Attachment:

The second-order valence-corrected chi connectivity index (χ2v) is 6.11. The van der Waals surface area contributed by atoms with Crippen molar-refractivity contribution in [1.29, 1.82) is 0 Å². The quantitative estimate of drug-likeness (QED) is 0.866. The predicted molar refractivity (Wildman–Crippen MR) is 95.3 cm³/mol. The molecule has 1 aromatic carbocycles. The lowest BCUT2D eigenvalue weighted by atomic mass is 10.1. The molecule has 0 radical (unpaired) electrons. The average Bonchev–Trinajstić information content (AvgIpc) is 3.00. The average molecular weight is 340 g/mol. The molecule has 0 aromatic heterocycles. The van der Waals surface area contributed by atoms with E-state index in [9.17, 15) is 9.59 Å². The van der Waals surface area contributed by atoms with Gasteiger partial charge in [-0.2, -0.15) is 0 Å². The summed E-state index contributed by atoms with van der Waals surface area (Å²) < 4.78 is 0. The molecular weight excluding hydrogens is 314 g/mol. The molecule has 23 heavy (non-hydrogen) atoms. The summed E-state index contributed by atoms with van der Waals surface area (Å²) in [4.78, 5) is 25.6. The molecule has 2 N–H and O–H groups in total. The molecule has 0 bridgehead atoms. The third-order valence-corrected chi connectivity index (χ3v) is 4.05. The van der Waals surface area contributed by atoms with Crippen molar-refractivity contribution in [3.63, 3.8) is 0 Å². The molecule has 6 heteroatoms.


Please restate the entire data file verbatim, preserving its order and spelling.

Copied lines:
The second-order valence-corrected chi connectivity index (χ2v) is 6.11. The van der Waals surface area contributed by atoms with Crippen molar-refractivity contribution in [1.29, 1.82) is 0 Å². The quantitative estimate of drug-likeness (QED) is 0.866. The predicted molar refractivity (Wildman–Crippen MR) is 95.3 cm³/mol. The molecule has 1 aromatic carbocycles. The lowest BCUT2D eigenvalue weighted by atomic mass is 10.1. The molecule has 0 radical (unpaired) electrons. The average Bonchev–Trinajstić information content (AvgIpc) is 3.00. The average molecular weight is 340 g/mol. The molecule has 0 aromatic heterocycles. The van der Waals surface area contributed by atoms with E-state index in [9.17, 15) is 9.59 Å². The van der Waals surface area contributed by atoms with Gasteiger partial charge in [-0.2, -0.15) is 0 Å². The summed E-state index contributed by atoms with van der Waals surface area (Å²) < 4.78 is 0. The molecular weight excluding hydrogens is 314 g/mol. The molecule has 23 heavy (non-hydrogen) atoms. The summed E-state index contributed by atoms with van der Waals surface area (Å²) in [4.78, 5) is 25.6. The molecule has 2 N–H and O–H groups in total. The molecule has 0 bridgehead atoms. The third-order valence-corrected chi connectivity index (χ3v) is 4.05. The van der Waals surface area contributed by atoms with Crippen molar-refractivity contribution in [3.63, 3.8) is 0 Å². The molecule has 6 heteroatoms.